Making Sense of it All
By Luigi De Rose
The internet was a blur after Bass Pro Shop’s announcement that they acquired Ranger, Triton and Stratos boats last Friday. After the shock of the announcement, positive and negative reaction to this press release started to develop. Speculation is never a strong leg to stand on. Clarity will only emerge over time.
Here is our attempt to bring some clarity to this historic acquisition.
When Ranger bought Stratos and Champion boats a few years back. Fears were realized when Champion become redundant and was sadly axed. Stratos continued to prosper and soon adopted the Champion hull, which many felt was an improvement but scores of Champion owners were disappointed that their beloved boats were gone.
Time will be the most significant factor in the longevity of Stratos, Triton and Ranger. Ranger will rein supreme because it simply is Ranger. The other two boats might have rocky futures. If a decision to cull one of the two boats is made it will be made immediately or in two to three years. After sales projections and financial statements are securitized, a decision will be made if all three will continue. I feel that whoever lags in sales might be eventually be cut.
Tracker boats might not be in this equation because they’re an aluminum boat builder where the other three plus Nitro are all fiberglass. If Ranger broadens its aluminum boat production it might limit Tracker product line but only time can tell.
Another key question is which boat will be considered the ultimate Bass Pro Shop Boat? Will Ranger remain the crown jewel, followed by Nitro, Triton and then Stratos or will the Nitro boats be kept under a different category simply to run parallel to the other three? No one knows but it is a huge worry if I was an Elite or FLW angler waiting to make a down payment on a home.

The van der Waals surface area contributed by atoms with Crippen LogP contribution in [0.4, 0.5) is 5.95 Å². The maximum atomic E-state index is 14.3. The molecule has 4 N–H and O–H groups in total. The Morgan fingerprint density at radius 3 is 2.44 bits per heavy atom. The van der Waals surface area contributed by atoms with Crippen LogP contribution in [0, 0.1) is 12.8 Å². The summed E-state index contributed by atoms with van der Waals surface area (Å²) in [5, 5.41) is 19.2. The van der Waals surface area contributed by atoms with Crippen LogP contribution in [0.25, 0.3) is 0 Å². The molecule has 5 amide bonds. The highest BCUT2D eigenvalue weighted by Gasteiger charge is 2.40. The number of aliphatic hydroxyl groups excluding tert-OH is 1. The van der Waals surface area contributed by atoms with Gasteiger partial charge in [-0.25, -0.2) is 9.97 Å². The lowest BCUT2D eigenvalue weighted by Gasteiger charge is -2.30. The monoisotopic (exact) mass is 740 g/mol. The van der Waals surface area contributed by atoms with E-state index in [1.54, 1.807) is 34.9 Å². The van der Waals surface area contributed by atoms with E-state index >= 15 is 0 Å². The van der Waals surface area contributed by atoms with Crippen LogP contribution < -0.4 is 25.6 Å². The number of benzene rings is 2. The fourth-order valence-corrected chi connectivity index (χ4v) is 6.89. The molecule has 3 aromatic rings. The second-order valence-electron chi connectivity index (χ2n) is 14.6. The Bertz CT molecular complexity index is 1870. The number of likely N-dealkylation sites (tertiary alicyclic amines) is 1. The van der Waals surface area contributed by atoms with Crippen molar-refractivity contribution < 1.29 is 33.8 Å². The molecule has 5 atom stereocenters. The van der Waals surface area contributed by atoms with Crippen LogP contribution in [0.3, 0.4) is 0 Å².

How will the sponsorship and media dollars be spent? Anglers, tournament organizations and media sources will now have fewer doors to knock on when looking for money. This has been a steady trend in the fishing industry for some time. Only look towards Pure Fishing, Pradco and Normark for greater clarity on the issue. Mega corporations have many disadvantages especially for newcomers. Established anglers, TV shows and others in the media outlets might have the leverage to broker biggercontracts but it will probably be a feast or famine situation. When Pure Fishing developed their mega-brand company people feared Berkley, Fenwick, and Abu would fail but they didn’t. Fishing legends like Al Linder and Hank Parker rose to super stardom when they partnered with Pure Fishing. Anglers like Kevin Van Dam will continue to become mega-stars with potentially even better contracts but many second and third-tier or state contracts might be terminated as sponsorship dollars become centrally controlled. This problem might further compound if BPS becomes more influential in tour level events.
Outboard Engine Companies
One important discussions that didn’t immerge from Friday’s BPS announcement was the future of outboard motor. Are they coming to a breaking point?
Over the last two decades, it had become common practice for the factory to rig bass boats from bow to stern including the power source. Affiliations between boat and motor companies became strong and actually defined specific companies. In 2009, Skeeter boats developed their FX boat in support of Yamaha’s VMAX SHO engines. Ranger has an agreement with Evinrude (BRP) and so does Stratos. If you want either of these boats, you’ll likely be running an Evinrude motor. Could this possibly change?
The Ranger/Evinrude agreement might be in jeopardy considering that Mercury powers all Tracker and Nitro boats. If Bass Pro Shop continues to partner with Mercury, they might sweet the deal by including all Ranger, Triton and Stratos boats as well as Nitro. This would be a jackpot win for Mercury and a death sentence for BRP. Death would come swift and violently if Evinrude cannot find a bass boat company to mount it’s brand new G2 engine. Granted, the saltwater market is vast and lucrative but loosing the whole bass boat market wouldn’t benefit BRP or the anglers who look for them to pay their bills.
Part 2 Tomorrow. Will this be the end of FLW?